ALPENA, Mich. — To any high school student, it has not been an easy year. But today, on the second-to-last day of school, Alpena High School’s “Science in the Sanctuary” students had their very first field trip- a glass-bottomed boat tour of Shipwreck Alley.
After a year of on-and-off pauses and remote learning, spending a bright June day on the water was refreshing to say the least.
“It’s a lot of fun, it’s really exciting because it’s the end of the year,” said student Gracie Tulgestka. “It’s crazy because it’s the end of the year,” said Lillian Wood. “It’s fun to get out and not be in school.”
One of the class’s teachers, John Caplis, said this was the first hands-on experience his students got this year, and even though school is almost out, he’s happy they got on the water.
“It just makes it a more interactive day for them,” Caplis said.
While the students study the marine sanctuary throughout the year, they said getting to take a look at what’s underneath the surface from a glass-bottomed boat is a much better way to learn.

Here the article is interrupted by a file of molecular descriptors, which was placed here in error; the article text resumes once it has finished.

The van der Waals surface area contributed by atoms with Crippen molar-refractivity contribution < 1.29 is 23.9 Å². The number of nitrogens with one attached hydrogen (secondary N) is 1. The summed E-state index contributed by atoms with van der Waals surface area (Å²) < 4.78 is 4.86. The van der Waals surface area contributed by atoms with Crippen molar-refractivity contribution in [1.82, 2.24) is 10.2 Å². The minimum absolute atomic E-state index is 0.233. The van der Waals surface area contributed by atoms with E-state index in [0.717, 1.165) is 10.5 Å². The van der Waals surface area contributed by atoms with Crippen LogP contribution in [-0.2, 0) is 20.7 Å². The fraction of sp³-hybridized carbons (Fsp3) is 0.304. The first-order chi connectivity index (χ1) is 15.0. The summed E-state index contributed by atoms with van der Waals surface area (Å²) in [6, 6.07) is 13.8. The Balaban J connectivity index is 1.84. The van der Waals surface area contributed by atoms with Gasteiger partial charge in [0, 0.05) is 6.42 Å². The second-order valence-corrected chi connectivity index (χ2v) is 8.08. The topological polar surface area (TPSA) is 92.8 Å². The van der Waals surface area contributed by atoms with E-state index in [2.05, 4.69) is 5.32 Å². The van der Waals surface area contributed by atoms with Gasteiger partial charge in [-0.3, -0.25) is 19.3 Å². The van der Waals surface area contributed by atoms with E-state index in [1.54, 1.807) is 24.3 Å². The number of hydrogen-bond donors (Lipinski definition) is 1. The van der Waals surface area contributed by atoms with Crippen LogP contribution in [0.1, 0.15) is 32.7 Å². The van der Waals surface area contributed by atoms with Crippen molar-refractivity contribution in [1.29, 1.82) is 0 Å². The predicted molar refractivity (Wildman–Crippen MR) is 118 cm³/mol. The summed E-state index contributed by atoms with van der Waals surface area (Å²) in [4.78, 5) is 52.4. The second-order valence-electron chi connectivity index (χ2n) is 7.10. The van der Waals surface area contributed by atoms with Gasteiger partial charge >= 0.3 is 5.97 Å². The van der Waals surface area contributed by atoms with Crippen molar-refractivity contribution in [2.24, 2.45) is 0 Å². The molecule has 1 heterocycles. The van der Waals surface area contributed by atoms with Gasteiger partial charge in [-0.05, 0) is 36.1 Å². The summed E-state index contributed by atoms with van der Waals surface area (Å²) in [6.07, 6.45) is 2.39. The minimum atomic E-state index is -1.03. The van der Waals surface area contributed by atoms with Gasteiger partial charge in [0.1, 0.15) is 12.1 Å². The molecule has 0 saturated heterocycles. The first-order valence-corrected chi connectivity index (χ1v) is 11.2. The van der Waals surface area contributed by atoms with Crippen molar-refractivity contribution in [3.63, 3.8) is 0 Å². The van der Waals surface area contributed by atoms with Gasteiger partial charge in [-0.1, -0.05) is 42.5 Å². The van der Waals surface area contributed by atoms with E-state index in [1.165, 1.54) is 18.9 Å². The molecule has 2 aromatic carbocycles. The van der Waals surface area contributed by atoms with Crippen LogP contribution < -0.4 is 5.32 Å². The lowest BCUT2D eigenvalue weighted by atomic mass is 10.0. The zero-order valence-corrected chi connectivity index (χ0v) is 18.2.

“It’s more interactive,” said Tulgestka. “It’s a lot more interesting when you can actually see what you’re learning about.”
“It’s a lot of fun to be able to see the things,” said Wood. “It feels more realistic and it’s more engaging.”
Normally, a lot of the science in the sanctuary course is hands-on learning, but the pandemic limited what the school could offer students this year. A regular school year would consist of building ROV’s and learning how to scuba dive; without that, being able to get the kids on the water meant a lot.
“This has been a really tough school year,” Caplis told WBKB. “I feel bad for the kids, they’ve missed out on many of the things that make school a lot fun. I didn’t think we would be able to a field trip. It’s so great to get out here, get the kids on the water and enjoy time in the sanctuary.”